Law and Legal

Liability for Providing Hyperlinks to Copyright-Infringing Content: International and Comparative Law Perspectives

Ginsburg, Jane C. and Budiardjo, Luke, Liability for Providing Hyperlinks to Copyright-Infringing Content: International and Comparative Law Perspectives (November 3, 2017). Columbia Public Law Research Paper No. 14-563. Available at SSRN:

“Hyperlinking, at once an essential means of navigating the Internet, but also a frequent means to enable infringement of copyright, challenges courts to articulate the legal norms that underpin domestic and international copyright law, in order to ensure effective enforcement of exclusive rights on the one hand, while preserving open communication on the Internet on the other. Several recent cases, primarily in the European Union, demonstrate the difficulties of enforcing the right of communication to the public (or, in US copyright parlance, the right of public performance by transmission) against those who provide hyperlinks that effectively deliver infringing content to Internet users. This article will first address the international norms that domestic laws of states member to the multilateral copyright agreements must implement. It next will explore how two of the most significant regional or national copyright regimes, the EU and the US, have coped with the question of linking, and then will consider the relationship of the emerging approaches to copyright infringement with national and regional laws instituting limited immunity for copyright infringements committed by internet service providers. We will conclude with an assessment of the extent to which the outcomes under US and EU regimes, despite their apparently different approaches, in fact diverge.”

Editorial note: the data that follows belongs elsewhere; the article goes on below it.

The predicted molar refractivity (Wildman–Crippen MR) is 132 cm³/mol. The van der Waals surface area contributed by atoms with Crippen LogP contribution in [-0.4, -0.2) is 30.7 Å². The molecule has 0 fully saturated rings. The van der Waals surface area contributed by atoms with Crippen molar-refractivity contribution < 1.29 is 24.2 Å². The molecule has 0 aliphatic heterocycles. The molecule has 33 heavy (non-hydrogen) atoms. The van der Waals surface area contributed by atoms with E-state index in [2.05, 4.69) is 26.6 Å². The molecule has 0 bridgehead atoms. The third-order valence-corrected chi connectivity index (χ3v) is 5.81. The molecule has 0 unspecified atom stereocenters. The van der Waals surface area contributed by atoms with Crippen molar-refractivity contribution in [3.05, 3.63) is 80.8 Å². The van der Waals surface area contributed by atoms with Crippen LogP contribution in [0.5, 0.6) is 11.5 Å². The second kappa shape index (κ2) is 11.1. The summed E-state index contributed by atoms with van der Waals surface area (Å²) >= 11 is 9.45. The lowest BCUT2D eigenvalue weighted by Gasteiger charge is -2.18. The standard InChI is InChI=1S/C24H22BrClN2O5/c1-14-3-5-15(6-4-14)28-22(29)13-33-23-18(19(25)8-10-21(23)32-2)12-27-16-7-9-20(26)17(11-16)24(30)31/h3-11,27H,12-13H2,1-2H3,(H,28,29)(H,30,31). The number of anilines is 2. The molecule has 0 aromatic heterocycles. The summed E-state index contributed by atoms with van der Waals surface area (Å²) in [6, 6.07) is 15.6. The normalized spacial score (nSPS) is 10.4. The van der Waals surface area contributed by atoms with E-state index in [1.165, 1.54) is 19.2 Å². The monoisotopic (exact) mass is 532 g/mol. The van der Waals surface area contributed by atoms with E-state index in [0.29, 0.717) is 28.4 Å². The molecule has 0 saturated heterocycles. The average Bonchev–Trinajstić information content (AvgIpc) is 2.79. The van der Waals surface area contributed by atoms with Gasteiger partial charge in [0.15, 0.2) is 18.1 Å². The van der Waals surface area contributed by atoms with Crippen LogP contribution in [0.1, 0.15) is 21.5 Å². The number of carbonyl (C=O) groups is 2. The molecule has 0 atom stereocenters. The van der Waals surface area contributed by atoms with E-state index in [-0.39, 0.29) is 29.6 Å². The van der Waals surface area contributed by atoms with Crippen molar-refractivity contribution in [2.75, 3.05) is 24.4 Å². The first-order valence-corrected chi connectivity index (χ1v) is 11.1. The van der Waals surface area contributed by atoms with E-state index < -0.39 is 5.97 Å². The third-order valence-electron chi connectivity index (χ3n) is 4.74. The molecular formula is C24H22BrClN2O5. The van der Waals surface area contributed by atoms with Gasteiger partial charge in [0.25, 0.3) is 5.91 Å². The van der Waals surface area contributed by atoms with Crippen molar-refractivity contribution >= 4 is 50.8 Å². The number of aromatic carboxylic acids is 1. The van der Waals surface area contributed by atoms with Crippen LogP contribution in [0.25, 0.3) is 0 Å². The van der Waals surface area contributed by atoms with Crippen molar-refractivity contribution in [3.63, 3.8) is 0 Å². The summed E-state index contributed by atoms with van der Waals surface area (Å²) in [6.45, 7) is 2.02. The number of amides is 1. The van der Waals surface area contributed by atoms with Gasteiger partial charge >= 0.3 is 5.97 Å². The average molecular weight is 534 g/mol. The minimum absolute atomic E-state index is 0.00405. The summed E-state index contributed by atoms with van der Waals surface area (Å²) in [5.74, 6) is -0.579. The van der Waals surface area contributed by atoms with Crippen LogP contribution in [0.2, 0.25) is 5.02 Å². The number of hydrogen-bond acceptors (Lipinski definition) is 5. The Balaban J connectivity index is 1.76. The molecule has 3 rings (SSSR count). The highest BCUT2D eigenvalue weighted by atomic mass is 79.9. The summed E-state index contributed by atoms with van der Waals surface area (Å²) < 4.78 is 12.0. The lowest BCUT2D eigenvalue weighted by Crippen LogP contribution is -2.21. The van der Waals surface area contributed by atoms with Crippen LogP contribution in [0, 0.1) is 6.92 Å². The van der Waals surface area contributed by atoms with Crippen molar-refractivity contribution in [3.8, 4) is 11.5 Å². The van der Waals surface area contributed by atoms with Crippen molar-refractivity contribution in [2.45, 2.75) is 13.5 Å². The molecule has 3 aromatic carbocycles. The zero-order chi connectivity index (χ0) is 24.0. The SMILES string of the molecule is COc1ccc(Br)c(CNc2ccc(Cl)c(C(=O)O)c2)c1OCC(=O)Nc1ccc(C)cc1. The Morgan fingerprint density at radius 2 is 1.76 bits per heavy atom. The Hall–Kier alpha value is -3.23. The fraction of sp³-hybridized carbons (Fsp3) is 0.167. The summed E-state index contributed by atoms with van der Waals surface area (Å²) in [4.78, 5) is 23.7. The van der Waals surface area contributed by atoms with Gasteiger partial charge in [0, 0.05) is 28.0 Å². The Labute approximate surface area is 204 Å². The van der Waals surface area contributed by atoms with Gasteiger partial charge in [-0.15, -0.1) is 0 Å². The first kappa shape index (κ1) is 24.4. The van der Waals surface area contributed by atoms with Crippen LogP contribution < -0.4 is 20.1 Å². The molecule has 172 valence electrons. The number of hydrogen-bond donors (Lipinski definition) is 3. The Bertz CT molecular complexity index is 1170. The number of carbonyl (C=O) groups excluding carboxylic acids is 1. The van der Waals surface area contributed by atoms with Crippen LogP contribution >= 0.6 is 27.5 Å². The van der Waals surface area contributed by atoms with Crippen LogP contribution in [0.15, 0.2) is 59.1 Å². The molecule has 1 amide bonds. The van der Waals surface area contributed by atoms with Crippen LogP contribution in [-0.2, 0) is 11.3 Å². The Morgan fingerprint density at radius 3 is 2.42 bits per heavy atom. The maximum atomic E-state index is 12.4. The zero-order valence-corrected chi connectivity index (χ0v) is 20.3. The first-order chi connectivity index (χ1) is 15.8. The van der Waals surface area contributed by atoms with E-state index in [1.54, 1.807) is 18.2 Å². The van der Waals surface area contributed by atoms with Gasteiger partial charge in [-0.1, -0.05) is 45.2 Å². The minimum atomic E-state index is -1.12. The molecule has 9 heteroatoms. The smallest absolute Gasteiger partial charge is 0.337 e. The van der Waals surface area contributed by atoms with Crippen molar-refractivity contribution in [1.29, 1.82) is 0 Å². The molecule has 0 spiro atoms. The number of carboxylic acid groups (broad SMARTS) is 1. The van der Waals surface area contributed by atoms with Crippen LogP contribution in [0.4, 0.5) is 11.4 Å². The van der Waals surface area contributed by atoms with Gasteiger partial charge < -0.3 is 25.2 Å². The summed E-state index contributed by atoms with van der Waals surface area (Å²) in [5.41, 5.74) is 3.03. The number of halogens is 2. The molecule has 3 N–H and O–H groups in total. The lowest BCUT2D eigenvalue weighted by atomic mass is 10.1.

Categories: Law and Legal

WIPO Standing Committee on Copyright and Related Rights Thirty-Fifth Session

Nobody among members of the World Intellectual Property Organization disputes the importance of the public services provided by libraries and archives. However, positions are different when it comes to providing exceptions to copyright to those entities so they can continue to dispense their services, in particular in the digital age. An updated study presented in a WIPO committee shows that most countries have exceptions relating to libraries, but termed in very different ways, and are hesitant on how to deal with digital technologies.  Prof. Kenneth Crews, former director of the copyright advisory office at Columbia University (US) and now an attorney at Gipson, Hoffman & Pancione in Los Angeles, today presented the latest version [pdf] of his original 2008 study, already updated in 2014 and in 2015, during the 35th session of the WIPO Standing Committee on Copyright and Related Rights, [that took] place from 13-17 November. According to Crews, since 2015, a number of countries have revised their copyright laws and the exceptions they provide to libraries and archives, which, he said, serves as a reminder that this is a dynamic issue. The study covers all 191 WIPO member states and found that 161 of those have at least one provision in their copyright statutes that explicitly applies to libraries or archives…”

Categories: Law and Legal

New Federal Data Protection Requirements Impact Higher Education Institutions